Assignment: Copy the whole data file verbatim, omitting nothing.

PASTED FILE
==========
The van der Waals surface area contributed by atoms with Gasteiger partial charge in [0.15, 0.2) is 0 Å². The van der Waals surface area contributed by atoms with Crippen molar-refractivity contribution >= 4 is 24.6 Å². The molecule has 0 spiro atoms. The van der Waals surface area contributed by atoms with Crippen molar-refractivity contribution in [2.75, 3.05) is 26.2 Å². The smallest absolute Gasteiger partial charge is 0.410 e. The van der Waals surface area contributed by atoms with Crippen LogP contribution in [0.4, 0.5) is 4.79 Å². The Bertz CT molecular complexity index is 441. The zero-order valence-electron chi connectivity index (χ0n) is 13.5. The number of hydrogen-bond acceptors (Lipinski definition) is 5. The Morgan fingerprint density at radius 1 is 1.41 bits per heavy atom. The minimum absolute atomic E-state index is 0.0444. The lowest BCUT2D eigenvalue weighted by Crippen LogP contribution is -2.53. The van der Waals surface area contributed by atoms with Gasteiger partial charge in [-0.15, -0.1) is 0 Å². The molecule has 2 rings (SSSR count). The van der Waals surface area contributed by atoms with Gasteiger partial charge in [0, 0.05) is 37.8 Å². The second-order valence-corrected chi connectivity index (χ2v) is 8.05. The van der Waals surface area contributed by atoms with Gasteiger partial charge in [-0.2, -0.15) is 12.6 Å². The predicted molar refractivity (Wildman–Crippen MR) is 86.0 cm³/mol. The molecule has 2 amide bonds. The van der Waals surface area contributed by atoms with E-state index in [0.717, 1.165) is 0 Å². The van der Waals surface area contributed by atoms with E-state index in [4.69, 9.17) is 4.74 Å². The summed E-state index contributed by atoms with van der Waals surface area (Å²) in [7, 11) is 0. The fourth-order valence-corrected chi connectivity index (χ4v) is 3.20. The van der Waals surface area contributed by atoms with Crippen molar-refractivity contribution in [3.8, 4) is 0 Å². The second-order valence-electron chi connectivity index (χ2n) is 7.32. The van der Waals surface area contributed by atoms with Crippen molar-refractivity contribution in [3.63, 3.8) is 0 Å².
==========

The van der Waals surface area contributed by atoms with Gasteiger partial charge in [0.15, 0.2) is 0 Å². The van der Waals surface area contributed by atoms with Crippen molar-refractivity contribution >= 4 is 24.6 Å². The molecule has 0 spiro atoms. The van der Waals surface area contributed by atoms with Crippen molar-refractivity contribution in [2.75, 3.05) is 26.2 Å². The smallest absolute Gasteiger partial charge is 0.410 e. The van der Waals surface area contributed by atoms with Crippen LogP contribution in [0.4, 0.5) is 4.79 Å². The Bertz CT molecular complexity index is 441. The zero-order valence-electron chi connectivity index (χ0n) is 13.5. The number of hydrogen-bond acceptors (Lipinski definition) is 5. The Morgan fingerprint density at radius 1 is 1.41 bits per heavy atom. The minimum absolute atomic E-state index is 0.0444. The lowest BCUT2D eigenvalue weighted by Crippen LogP contribution is -2.53. The van der Waals surface area contributed by atoms with Gasteiger partial charge in [-0.15, -0.1) is 0 Å². The molecule has 2 rings (SSSR count). The van der Waals surface area contributed by atoms with Gasteiger partial charge in [0, 0.05) is 37.8 Å². The second-order valence-corrected chi connectivity index (χ2v) is 8.05. The van der Waals surface area contributed by atoms with Gasteiger partial charge in [-0.2, -0.15) is 12.6 Å². The predicted molar refractivity (Wildman–Crippen MR) is 86.0 cm³/mol. The molecule has 2 amide bonds. The van der Waals surface area contributed by atoms with E-state index in [0.717, 1.165) is 0 Å². The van der Waals surface area contributed by atoms with E-state index in [4.69, 9.17) is 4.74 Å². The summed E-state index contributed by atoms with van der Waals surface area (Å²) in [7, 11) is 0. The fourth-order valence-corrected chi connectivity index (χ4v) is 3.20. The van der Waals surface area contributed by atoms with Crippen molar-refractivity contribution in [3.8, 4) is 0 Å². The second-order valence-electron chi connectivity index (χ2n) is 7.32. The van der Waals surface area contributed by atoms with Crippen molar-refractivity contribution in [3.63, 3.8) is 0 Å².